What I Learned about Food & Nutrition in Italy
My passport is tatted, it look like it’s active.
I play on these planes, y’all catch me in traffic
There is nothing more fulfilling about international travel than the experiences you bring back with you. They truly last a lifetime and continue to be a source of inspiration in every aspect of life. I just returned from Italy where I got into some great adventures with three of my sorority sisters and best friends. We explored, ate a lot of pasta, visited amazing sites, ate a lot of pizza, exercised a little, and had all the gelato. Along the way, I picked up a lot of lessons about Italian culture. I also picked up some great gems about food and nutrition.
Keep it simple…and fresh.
Have you ever wondered why so many other cultures seem to survive off the same heavy carbohydrates that we are conditioned to believe are bad in the States? Yet, they don’t deal with nearly as many health issues. I was really nervous about what eight days of pasta and pizza would do to my fitness routine. However, not partaking was not an option (I love me some pizza, ya’ll. Pizza is definitely BAE). What I loved most about the food in Italy was its simplicity. Here, we load our pasta with a lot of sugar, creamy sauces and meat. Authentic Italian pasta and sauce is often made fresh and by hand. The focus is on the spices and the flavor. Beloved favorites like classic spaghetti is made of pasta, fresh tomato sauce, and basil. Done.
The fact that American servings of food are typically double what other countries serve is no revelation. However, we were able to enjoy a lot of our favorites and not have to worry about our waist lines because the portion sizes were much smaller than what we’re accustomed. That’s not to say that Italian meals cannot be heavy.
A typical dinner is four courses. An “aperitivo,” or appetizer, consists of small dishes to nibble on like olives, nuts and cheese. The “antipasti” comes next and is slightly heavier. This is where you may enjoy bruschetta or prosciutto. The “primi” is the first course to come with hot food and is generally where pasta is enjoyed. Risotto, gnocchi, lasagna, or soup are common dishes. The primi may also contain fine ingredients, like truffle or seafood. Next is the “secondi.” This is when you will enjoy various meat and seafood options. Often, the “insalata” or salad is served following your main course. Finally, meals are often ended with “dolce,” “caffe,” or “digestive.” That’s dessert, espresso, or wine. We’ll get to the coffee in a minute, but let’s just say the wine is definitely worth the calories.
I do believe the benefit to this way of eating is no different than our recent fitness fixation on eating five to six small meals a day. While dinner is heavy, lunch and breakfast are typically lighter. I am sure there could be an argument made to keeping your metabolism revved up this way.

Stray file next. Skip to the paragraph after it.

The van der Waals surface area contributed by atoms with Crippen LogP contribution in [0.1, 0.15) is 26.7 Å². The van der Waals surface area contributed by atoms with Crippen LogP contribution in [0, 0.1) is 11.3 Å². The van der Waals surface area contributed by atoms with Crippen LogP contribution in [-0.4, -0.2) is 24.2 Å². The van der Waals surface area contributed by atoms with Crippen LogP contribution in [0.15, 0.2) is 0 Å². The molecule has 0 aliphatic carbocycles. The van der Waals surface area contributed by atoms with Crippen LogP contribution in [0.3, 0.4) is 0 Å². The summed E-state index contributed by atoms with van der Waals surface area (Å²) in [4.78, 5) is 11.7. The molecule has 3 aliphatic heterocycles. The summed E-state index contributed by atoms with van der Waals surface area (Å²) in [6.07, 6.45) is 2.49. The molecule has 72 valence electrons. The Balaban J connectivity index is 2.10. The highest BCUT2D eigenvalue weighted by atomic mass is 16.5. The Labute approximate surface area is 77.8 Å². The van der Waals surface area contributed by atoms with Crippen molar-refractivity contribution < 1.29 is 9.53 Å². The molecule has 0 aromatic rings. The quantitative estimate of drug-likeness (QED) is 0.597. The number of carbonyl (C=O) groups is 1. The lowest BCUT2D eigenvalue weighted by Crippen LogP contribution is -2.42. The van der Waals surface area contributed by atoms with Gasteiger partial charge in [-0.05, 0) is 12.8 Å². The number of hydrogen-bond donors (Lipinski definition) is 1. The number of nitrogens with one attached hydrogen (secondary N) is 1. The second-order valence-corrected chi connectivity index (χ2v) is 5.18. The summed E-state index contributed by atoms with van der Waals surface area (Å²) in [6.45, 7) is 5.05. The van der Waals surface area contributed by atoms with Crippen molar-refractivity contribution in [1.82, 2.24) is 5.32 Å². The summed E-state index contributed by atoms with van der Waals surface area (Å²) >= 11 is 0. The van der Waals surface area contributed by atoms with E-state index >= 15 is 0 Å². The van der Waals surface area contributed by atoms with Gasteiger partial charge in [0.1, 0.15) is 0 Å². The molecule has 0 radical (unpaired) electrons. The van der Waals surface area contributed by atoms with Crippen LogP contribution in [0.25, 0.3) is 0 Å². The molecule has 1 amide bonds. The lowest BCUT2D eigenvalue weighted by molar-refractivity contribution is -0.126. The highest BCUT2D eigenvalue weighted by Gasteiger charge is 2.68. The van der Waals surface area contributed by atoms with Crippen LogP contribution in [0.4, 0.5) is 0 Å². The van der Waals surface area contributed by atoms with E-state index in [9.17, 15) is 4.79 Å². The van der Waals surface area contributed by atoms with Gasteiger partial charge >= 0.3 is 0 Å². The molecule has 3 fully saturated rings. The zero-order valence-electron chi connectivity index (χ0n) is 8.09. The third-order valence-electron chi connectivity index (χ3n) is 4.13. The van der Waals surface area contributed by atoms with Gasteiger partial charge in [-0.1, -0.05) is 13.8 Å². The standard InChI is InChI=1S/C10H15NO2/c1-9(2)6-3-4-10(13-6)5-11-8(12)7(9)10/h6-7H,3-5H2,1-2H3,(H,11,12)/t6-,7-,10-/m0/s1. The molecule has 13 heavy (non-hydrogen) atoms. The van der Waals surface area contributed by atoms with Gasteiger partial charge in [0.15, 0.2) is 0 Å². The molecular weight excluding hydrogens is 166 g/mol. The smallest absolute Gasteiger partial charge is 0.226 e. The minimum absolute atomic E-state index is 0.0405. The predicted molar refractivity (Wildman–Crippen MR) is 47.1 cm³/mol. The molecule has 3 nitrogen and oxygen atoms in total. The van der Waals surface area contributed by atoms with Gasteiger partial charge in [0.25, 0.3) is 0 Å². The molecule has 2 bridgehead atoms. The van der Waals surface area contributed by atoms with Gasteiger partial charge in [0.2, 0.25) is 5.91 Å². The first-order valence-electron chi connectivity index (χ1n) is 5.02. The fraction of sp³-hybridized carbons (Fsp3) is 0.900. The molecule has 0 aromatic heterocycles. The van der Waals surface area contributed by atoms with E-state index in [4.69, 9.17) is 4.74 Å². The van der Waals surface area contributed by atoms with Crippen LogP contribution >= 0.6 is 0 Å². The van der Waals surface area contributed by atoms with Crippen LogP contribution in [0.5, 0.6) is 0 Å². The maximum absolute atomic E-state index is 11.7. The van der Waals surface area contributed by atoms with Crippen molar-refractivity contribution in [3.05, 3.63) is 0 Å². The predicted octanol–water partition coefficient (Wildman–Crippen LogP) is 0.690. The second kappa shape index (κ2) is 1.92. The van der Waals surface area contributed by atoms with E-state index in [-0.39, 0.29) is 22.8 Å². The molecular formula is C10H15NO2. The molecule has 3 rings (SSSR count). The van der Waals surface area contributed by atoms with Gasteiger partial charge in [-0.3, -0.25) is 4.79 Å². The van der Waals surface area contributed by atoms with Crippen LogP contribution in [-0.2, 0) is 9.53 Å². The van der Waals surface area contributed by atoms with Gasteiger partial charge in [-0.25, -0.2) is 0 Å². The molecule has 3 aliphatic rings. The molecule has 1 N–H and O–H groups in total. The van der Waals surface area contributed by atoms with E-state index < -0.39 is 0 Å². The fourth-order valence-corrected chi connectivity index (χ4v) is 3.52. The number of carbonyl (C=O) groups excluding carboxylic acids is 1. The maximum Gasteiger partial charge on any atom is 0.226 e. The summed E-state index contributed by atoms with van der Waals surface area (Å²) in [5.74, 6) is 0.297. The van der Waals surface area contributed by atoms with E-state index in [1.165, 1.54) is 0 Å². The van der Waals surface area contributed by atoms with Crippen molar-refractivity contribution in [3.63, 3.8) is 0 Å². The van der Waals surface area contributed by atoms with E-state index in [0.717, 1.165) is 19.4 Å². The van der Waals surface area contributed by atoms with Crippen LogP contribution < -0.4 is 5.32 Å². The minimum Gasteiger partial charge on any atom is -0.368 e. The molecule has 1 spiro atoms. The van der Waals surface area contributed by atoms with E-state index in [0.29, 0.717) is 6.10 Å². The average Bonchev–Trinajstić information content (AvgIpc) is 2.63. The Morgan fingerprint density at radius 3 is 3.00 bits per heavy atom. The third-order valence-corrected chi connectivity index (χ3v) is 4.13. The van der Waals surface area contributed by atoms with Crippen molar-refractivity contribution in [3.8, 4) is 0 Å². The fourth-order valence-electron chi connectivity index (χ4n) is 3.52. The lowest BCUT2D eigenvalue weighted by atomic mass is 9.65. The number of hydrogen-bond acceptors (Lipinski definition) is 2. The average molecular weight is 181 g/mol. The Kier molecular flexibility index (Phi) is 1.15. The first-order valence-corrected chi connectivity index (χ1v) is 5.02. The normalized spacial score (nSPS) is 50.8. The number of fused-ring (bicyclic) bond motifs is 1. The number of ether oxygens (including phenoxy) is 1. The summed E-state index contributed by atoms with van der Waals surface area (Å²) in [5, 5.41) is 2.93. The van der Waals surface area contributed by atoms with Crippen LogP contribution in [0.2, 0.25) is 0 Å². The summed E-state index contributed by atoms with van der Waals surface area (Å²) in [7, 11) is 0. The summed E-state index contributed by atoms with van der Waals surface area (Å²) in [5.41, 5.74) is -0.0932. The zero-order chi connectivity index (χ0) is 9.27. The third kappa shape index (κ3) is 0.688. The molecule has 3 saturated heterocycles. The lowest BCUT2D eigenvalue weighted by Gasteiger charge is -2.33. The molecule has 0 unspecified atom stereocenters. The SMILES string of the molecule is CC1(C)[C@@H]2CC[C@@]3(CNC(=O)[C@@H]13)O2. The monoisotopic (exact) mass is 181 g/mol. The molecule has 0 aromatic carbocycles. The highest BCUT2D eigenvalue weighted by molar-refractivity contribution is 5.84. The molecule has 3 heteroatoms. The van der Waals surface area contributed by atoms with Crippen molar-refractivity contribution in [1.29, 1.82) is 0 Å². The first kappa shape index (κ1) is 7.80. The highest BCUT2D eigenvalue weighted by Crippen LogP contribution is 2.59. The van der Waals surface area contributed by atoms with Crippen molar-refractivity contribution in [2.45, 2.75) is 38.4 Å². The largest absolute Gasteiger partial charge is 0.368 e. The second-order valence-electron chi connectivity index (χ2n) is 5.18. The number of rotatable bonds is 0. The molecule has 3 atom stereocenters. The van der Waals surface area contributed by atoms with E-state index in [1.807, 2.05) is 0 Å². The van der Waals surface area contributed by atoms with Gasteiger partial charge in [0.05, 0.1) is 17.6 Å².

Skip breakfast? Or, keep it light.
I am not a fan of skipping breakfast, ever. However, mornings start with either a cappuccino or espresso, and a pastry. By day three or four, I was dying for just scrambled eggs. However, the culture is to start the day standing at a coffee bar, having your shot of espresso, and getting on your way. As a coffee lover, the hardest part was coming back to our coffee. Italian coffee was so smooth! What you were not going to do was stand at that bar and order a grande caramel latte with four pumps of….whatever! In fact, the very first Starbucks was set to open in Milan the week after we left and there was a lot in the news about how the company would have to bring their coffee up to standard. Many cities in Italy are largely pedestrian, so I was able to make the argument that I’d just end up walking my croissant off anyway.
My favorite part!
While in Rome, my line sisters and I took a cooking class. It was the highlight for each of us. We started the class with a trip to the market to grab locally grown fruits and vegetables, learned how to make our own pasta and tomato sauce from scratch, and were taught a new technique for roasting the perfect vegetables. Our chef talked with us a lot about the process of accommodating tourists with so many diet restrictions. She noted she works with a lot of local vendors who are not used to making their pastas gluten-free and the increasing challenges that come with creating menus.
To date, both of my international trips have included cooking classes and deeper lessons into the culture of food. Both times, these have topped my favorite memories. There is something to be said about cooking together and how quickly it allows for bonding and barriers to be broken down. If you are planning a trip soon, check out what cooking experiences may be available and try one out. You won’t regret it!